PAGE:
Shortly after I posted last week’s CarPort about two-door station wagons, I became aware that the International Station Wagon Club was holding its national meet at the historic Publick House in Sturbridge, Massachusetts, not far from where I live. Coincidence or not, it seemed like an opportunity not to be missed, so I didn’t miss it.
The age of wagons stretched from brass Model T to some time last week, and class judging was arranged for Original Unrestored wagons, Original Restored (how can it be original if it’s been restored?), Modified and Returning Champions. There were woodie favorites like a 1940 Pontiac, a ’50 Buick Super and an exquisite 1933 Ford with a complete set of original tools. The faux wood brigade included a ’53 Country Squire, ’65 ditto, a pair of 1969 Chrysler Town and Country wagons and a seldom-seen 1966 Mercury Comet Villager. Next to the Comet was an equally noteworthy 1959 Plymouth Suburban and not far away a 1962 Corvair Lakewood. The ’64 Ford Fairlane was billed as a Custom Ranch Wagon, and was nostalgic to me for its 260 cid V8, just like the one in our old ’63 Falcon.
The only hardtop wagon was a ’57 Mercury four-door Commuter in drive-in theater trim. From Stratford, Connecticut came a ’64 Ford patrol car, and the ’59 Rambler reminded me of one my next-door neighbor used to have. A ’65 Rambler 660 basked in the champions’ circle, a bare-bones model with few accessories. American Motors, ever pragmatic, put its unused shift quadrant to good purpose The ISWC welcomes wagons to come as they are, good for this 1963 Dodge, and embraces such youngsters as a ’99 Mercury Sable, late model Buick Roadmaster and a Pontiac 6000. Apart from a 2000 Mercedes-Benz E320, the only import was a ’58 Hillman Estate Wagon (but, sadly, not a single Husky). Thankfully, people are starting to collect Plymouth Volares, particularly the Premier Edition.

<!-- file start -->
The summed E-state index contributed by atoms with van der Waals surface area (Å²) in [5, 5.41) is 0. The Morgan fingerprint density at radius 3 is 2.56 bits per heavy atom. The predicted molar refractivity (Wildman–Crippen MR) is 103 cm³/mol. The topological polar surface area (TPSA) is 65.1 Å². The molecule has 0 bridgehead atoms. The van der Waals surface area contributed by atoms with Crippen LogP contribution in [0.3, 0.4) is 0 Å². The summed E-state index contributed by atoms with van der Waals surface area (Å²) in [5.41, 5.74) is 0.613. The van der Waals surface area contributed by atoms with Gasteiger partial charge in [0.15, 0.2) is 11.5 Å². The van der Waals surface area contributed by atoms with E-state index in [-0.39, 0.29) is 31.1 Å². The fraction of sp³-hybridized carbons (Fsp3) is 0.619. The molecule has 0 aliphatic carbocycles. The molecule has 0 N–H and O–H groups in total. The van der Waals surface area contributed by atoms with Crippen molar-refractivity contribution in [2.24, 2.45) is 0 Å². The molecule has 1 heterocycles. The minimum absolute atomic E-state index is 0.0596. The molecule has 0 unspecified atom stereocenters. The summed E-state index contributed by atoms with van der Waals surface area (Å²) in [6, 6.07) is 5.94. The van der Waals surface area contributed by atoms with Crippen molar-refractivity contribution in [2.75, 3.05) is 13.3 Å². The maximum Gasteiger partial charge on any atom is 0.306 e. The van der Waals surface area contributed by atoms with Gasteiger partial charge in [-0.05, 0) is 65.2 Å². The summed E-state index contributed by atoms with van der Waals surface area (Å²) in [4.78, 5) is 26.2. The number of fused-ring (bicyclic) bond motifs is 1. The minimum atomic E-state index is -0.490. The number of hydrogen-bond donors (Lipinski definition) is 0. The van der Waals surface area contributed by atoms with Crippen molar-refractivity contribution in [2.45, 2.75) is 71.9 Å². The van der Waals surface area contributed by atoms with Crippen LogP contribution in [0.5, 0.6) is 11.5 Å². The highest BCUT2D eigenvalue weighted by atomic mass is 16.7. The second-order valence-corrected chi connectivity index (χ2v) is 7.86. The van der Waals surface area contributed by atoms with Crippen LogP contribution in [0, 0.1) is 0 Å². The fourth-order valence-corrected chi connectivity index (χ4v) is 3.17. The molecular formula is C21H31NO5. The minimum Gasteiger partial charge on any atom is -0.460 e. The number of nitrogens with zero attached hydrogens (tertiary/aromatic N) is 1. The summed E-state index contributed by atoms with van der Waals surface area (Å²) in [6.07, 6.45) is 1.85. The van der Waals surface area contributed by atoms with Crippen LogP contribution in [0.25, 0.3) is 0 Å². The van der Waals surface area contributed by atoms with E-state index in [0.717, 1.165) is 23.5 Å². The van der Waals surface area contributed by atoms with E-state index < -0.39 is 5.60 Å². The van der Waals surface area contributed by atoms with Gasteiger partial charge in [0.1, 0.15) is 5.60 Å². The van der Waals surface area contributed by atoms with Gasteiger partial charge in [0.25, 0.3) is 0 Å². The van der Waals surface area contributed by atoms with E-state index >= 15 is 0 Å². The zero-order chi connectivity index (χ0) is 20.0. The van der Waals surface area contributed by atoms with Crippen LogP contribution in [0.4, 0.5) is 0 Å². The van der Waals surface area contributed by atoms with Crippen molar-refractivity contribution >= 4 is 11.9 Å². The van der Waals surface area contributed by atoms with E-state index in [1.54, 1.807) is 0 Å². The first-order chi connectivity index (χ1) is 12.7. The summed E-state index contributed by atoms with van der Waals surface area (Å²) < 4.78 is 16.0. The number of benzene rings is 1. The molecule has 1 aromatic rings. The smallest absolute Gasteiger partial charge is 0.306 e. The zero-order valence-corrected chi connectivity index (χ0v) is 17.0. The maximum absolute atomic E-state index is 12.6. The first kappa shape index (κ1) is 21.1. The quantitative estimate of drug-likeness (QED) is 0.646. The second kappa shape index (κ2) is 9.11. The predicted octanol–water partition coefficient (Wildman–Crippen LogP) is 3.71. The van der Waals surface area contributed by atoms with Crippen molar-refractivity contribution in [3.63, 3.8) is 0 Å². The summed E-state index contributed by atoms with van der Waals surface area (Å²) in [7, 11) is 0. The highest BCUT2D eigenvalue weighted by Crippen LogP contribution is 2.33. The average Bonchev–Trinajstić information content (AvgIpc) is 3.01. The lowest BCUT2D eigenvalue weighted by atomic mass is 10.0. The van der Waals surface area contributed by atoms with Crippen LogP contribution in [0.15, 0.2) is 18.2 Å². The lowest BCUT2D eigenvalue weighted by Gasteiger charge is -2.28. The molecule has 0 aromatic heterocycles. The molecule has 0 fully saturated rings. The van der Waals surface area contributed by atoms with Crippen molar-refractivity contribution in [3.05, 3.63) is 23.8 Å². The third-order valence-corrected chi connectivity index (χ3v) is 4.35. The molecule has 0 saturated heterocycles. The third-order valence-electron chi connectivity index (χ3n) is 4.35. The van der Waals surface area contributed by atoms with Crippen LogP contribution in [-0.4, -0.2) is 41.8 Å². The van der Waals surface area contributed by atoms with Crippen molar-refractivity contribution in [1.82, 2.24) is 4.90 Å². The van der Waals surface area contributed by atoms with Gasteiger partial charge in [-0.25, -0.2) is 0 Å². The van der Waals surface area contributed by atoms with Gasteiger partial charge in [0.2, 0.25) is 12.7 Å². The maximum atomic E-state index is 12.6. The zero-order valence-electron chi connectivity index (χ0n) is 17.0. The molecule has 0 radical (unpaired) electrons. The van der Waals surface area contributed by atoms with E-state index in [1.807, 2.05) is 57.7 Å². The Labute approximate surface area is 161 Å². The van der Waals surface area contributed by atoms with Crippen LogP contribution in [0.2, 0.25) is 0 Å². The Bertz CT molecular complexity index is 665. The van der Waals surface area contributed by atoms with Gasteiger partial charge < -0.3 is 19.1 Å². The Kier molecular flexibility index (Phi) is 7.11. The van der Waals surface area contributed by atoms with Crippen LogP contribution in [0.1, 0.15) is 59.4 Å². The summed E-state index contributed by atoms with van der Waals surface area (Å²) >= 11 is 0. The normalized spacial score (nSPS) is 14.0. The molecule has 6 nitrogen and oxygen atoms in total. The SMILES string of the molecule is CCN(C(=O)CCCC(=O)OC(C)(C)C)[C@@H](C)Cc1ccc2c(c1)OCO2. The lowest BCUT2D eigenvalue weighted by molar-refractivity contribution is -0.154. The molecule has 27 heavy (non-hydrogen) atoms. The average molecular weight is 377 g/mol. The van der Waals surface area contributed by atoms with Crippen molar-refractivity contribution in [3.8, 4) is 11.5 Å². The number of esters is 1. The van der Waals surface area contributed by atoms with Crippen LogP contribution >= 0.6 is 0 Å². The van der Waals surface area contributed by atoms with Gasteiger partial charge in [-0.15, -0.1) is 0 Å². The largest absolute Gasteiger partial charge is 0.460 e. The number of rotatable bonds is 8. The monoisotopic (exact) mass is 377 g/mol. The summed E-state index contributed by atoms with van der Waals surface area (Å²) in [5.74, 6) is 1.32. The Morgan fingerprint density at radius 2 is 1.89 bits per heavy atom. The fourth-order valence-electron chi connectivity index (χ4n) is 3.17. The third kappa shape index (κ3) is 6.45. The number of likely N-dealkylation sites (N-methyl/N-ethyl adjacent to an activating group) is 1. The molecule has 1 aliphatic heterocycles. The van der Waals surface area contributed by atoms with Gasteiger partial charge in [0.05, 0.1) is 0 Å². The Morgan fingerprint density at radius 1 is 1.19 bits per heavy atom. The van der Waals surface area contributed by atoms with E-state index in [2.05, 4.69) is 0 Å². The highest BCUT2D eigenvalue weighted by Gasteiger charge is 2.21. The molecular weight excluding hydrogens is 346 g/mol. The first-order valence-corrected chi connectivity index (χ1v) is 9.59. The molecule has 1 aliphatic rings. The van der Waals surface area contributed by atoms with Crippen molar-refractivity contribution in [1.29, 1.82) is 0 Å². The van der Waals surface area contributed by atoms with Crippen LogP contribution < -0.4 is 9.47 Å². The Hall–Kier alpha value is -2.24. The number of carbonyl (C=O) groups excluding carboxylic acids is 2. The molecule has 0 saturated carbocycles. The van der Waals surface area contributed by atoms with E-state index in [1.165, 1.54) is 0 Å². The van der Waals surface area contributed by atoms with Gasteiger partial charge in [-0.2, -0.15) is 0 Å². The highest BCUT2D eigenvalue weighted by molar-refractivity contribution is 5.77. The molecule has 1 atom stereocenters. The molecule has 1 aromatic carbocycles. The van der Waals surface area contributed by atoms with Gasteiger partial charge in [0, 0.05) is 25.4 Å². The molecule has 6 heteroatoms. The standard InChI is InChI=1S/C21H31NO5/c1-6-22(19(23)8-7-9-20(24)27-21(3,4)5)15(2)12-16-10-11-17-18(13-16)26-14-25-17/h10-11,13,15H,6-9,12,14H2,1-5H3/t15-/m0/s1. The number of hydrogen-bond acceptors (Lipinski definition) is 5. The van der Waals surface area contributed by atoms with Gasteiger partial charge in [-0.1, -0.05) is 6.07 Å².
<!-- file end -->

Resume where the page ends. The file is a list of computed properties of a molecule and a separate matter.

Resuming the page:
Big wagons demand big engines, and there were many on hand. The ’57 Chrysler New Yorker had a hemi, of course, and there were both 427 and 454 Chevrolets, the latter having spells of incontinence. The largest Ford engine seemed to be a 352.
A theme meet calls for theme-appropriate accessories, and station wagons provide ideal places to display them. If there was a disappointment it was finding only three two-door wagons. A ’57 Pontiac Safari contrasted with Chevy’s ’57 Bel Air Handyman with the “conventional” tail, though the latter was a bit overdone for my taste. Steve Mierz took me to task last week for forgetting his wife Diane’s 1973 Pinto Squire,which made its CarPort debut last year. The ISWC show rubbed it in with a 1977 version of the same car. The Pontiac Safari is so well known that we forget that the name survived much longer on big four-door Ponchos.
Among the station wagon owners and spectators were rapaciously writing reporters, and furiously focusing photographers. You’ll probably see their coverage in the mainstream media. My favorite outfit was the 1969 Buick Sportwagon, which was hitched to a matching ’69 Shasta Loflyte camper. The weather was perfect and I was glad to see people preserving cars that are a bit out of the ordinary. As a parting exercise, consider this plaintive face. Tell us what you think it is.